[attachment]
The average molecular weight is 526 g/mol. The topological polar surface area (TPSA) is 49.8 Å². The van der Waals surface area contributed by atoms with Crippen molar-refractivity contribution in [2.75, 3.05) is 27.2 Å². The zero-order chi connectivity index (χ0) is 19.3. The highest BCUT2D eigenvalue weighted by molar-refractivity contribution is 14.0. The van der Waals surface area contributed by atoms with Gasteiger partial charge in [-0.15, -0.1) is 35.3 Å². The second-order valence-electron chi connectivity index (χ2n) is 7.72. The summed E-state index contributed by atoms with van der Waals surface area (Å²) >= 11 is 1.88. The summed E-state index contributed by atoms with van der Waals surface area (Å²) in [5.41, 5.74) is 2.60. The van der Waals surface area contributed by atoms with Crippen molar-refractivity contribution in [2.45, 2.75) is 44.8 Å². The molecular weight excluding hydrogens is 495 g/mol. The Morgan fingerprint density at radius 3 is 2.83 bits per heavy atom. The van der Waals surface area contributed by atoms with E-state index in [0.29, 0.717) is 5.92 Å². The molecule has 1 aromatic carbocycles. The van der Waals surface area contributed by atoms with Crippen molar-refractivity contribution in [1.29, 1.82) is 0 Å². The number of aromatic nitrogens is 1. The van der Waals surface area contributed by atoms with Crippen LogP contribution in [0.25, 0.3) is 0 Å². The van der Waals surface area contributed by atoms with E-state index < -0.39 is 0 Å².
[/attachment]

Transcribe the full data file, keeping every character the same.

The average molecular weight is 526 g/mol. The topological polar surface area (TPSA) is 49.8 Å². The van der Waals surface area contributed by atoms with Crippen molar-refractivity contribution in [2.75, 3.05) is 27.2 Å². The zero-order chi connectivity index (χ0) is 19.3. The highest BCUT2D eigenvalue weighted by molar-refractivity contribution is 14.0. The van der Waals surface area contributed by atoms with Gasteiger partial charge in [-0.15, -0.1) is 35.3 Å². The second-order valence-electron chi connectivity index (χ2n) is 7.72. The summed E-state index contributed by atoms with van der Waals surface area (Å²) >= 11 is 1.88. The summed E-state index contributed by atoms with van der Waals surface area (Å²) in [5.41, 5.74) is 2.60. The van der Waals surface area contributed by atoms with Crippen molar-refractivity contribution in [2.45, 2.75) is 44.8 Å². The molecular weight excluding hydrogens is 495 g/mol. The Morgan fingerprint density at radius 3 is 2.83 bits per heavy atom. The van der Waals surface area contributed by atoms with E-state index in [0.29, 0.717) is 5.92 Å². The molecule has 1 aromatic carbocycles. The van der Waals surface area contributed by atoms with Crippen molar-refractivity contribution in [1.29, 1.82) is 0 Å². The number of aromatic nitrogens is 1. The van der Waals surface area contributed by atoms with Crippen LogP contribution in [0.25, 0.3) is 0 Å². The van der Waals surface area contributed by atoms with E-state index < -0.39 is 0 Å².